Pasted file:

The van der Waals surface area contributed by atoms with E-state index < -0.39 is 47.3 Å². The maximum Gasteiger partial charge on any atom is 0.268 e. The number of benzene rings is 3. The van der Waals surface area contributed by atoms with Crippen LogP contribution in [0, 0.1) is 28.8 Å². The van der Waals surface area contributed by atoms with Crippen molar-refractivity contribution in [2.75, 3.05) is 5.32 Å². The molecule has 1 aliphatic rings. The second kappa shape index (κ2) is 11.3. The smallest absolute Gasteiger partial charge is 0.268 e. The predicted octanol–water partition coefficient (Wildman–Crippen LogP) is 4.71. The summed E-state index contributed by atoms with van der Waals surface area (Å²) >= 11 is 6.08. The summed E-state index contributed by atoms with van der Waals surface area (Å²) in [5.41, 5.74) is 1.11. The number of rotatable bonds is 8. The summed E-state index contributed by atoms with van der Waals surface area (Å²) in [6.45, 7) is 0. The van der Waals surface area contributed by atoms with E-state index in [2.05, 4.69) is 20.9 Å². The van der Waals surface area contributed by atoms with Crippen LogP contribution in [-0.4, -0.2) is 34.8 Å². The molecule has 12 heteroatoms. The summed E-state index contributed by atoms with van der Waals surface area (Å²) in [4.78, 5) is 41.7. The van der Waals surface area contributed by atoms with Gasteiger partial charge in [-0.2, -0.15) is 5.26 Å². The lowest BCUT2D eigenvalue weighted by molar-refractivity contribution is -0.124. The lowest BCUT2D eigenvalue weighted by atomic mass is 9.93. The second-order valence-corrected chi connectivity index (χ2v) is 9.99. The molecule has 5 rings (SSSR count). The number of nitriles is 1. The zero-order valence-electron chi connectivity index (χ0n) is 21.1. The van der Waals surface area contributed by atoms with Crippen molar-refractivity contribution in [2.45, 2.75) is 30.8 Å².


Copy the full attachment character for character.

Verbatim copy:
The van der Waals surface area contributed by atoms with E-state index < -0.39 is 47.3 Å². The maximum Gasteiger partial charge on any atom is 0.268 e. The number of benzene rings is 3. The van der Waals surface area contributed by atoms with Crippen LogP contribution in [0, 0.1) is 28.8 Å². The van der Waals surface area contributed by atoms with Crippen molar-refractivity contribution in [2.75, 3.05) is 5.32 Å². The molecule has 1 aliphatic rings. The second kappa shape index (κ2) is 11.3. The smallest absolute Gasteiger partial charge is 0.268 e. The predicted octanol–water partition coefficient (Wildman–Crippen LogP) is 4.71. The summed E-state index contributed by atoms with van der Waals surface area (Å²) >= 11 is 6.08. The summed E-state index contributed by atoms with van der Waals surface area (Å²) in [5.41, 5.74) is 1.11. The number of rotatable bonds is 8. The summed E-state index contributed by atoms with van der Waals surface area (Å²) in [6.45, 7) is 0. The van der Waals surface area contributed by atoms with E-state index in [2.05, 4.69) is 20.9 Å². The van der Waals surface area contributed by atoms with Crippen LogP contribution in [-0.4, -0.2) is 34.8 Å². The molecule has 12 heteroatoms. The summed E-state index contributed by atoms with van der Waals surface area (Å²) in [4.78, 5) is 41.7. The van der Waals surface area contributed by atoms with Gasteiger partial charge in [-0.2, -0.15) is 5.26 Å². The lowest BCUT2D eigenvalue weighted by molar-refractivity contribution is -0.124. The lowest BCUT2D eigenvalue weighted by atomic mass is 9.93. The second-order valence-corrected chi connectivity index (χ2v) is 9.99. The molecule has 5 rings (SSSR count). The number of nitriles is 1. The zero-order valence-electron chi connectivity index (χ0n) is 21.1. The van der Waals surface area contributed by atoms with Crippen molar-refractivity contribution in [2.45, 2.75) is 30.8 Å².